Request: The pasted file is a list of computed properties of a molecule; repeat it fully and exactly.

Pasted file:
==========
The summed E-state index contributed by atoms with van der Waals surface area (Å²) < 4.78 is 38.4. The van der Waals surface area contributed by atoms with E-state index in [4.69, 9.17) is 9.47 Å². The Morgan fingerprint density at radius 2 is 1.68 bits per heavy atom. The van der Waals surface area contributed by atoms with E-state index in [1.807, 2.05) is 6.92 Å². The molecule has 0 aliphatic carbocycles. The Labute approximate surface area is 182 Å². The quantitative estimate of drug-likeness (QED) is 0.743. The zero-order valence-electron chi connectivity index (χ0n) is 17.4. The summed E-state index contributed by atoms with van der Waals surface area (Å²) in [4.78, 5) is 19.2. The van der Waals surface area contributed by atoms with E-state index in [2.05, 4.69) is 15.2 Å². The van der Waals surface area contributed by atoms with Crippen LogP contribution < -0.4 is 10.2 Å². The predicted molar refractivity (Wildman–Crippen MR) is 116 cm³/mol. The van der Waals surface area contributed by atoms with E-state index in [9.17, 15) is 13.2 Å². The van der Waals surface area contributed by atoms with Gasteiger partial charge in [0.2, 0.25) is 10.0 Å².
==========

The summed E-state index contributed by atoms with van der Waals surface area (Å²) < 4.78 is 38.4. The van der Waals surface area contributed by atoms with E-state index in [4.69, 9.17) is 9.47 Å². The Morgan fingerprint density at radius 2 is 1.68 bits per heavy atom. The van der Waals surface area contributed by atoms with E-state index in [1.807, 2.05) is 6.92 Å². The molecule has 0 aliphatic carbocycles. The Labute approximate surface area is 182 Å². The quantitative estimate of drug-likeness (QED) is 0.743. The zero-order valence-electron chi connectivity index (χ0n) is 17.4. The summed E-state index contributed by atoms with van der Waals surface area (Å²) in [4.78, 5) is 19.2. The van der Waals surface area contributed by atoms with E-state index in [2.05, 4.69) is 15.2 Å². The van der Waals surface area contributed by atoms with Crippen LogP contribution < -0.4 is 10.2 Å². The predicted molar refractivity (Wildman–Crippen MR) is 116 cm³/mol. The van der Waals surface area contributed by atoms with E-state index in [9.17, 15) is 13.2 Å². The van der Waals surface area contributed by atoms with Gasteiger partial charge in [0.2, 0.25) is 10.0 Å².